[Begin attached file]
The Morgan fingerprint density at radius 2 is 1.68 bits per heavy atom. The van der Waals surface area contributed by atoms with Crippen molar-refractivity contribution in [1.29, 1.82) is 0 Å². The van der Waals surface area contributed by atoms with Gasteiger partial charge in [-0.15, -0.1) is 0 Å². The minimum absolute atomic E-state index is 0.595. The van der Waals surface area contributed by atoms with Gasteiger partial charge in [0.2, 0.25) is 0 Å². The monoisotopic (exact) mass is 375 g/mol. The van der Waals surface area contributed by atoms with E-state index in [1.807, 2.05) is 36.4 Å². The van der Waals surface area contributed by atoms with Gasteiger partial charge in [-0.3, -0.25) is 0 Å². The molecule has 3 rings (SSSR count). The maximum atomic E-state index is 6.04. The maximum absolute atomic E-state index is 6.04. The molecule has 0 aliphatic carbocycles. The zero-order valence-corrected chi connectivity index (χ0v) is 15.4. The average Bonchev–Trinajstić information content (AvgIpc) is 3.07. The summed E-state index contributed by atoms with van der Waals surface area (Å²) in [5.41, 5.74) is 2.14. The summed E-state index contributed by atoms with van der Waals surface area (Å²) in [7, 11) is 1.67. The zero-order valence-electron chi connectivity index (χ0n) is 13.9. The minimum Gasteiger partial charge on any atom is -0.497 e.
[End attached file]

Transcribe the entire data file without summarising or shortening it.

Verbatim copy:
The Morgan fingerprint density at radius 2 is 1.68 bits per heavy atom. The van der Waals surface area contributed by atoms with Crippen molar-refractivity contribution in [1.29, 1.82) is 0 Å². The van der Waals surface area contributed by atoms with Gasteiger partial charge in [-0.15, -0.1) is 0 Å². The minimum absolute atomic E-state index is 0.595. The van der Waals surface area contributed by atoms with Gasteiger partial charge in [0.2, 0.25) is 0 Å². The monoisotopic (exact) mass is 375 g/mol. The van der Waals surface area contributed by atoms with E-state index in [1.807, 2.05) is 36.4 Å². The van der Waals surface area contributed by atoms with Gasteiger partial charge in [-0.3, -0.25) is 0 Å². The molecule has 3 rings (SSSR count). The maximum atomic E-state index is 6.04. The maximum absolute atomic E-state index is 6.04. The molecule has 0 aliphatic carbocycles. The zero-order valence-corrected chi connectivity index (χ0v) is 15.4. The average Bonchev–Trinajstić information content (AvgIpc) is 3.07. The summed E-state index contributed by atoms with van der Waals surface area (Å²) in [5.41, 5.74) is 2.14. The summed E-state index contributed by atoms with van der Waals surface area (Å²) in [7, 11) is 1.67. The zero-order valence-electron chi connectivity index (χ0n) is 13.9. The minimum Gasteiger partial charge on any atom is -0.497 e.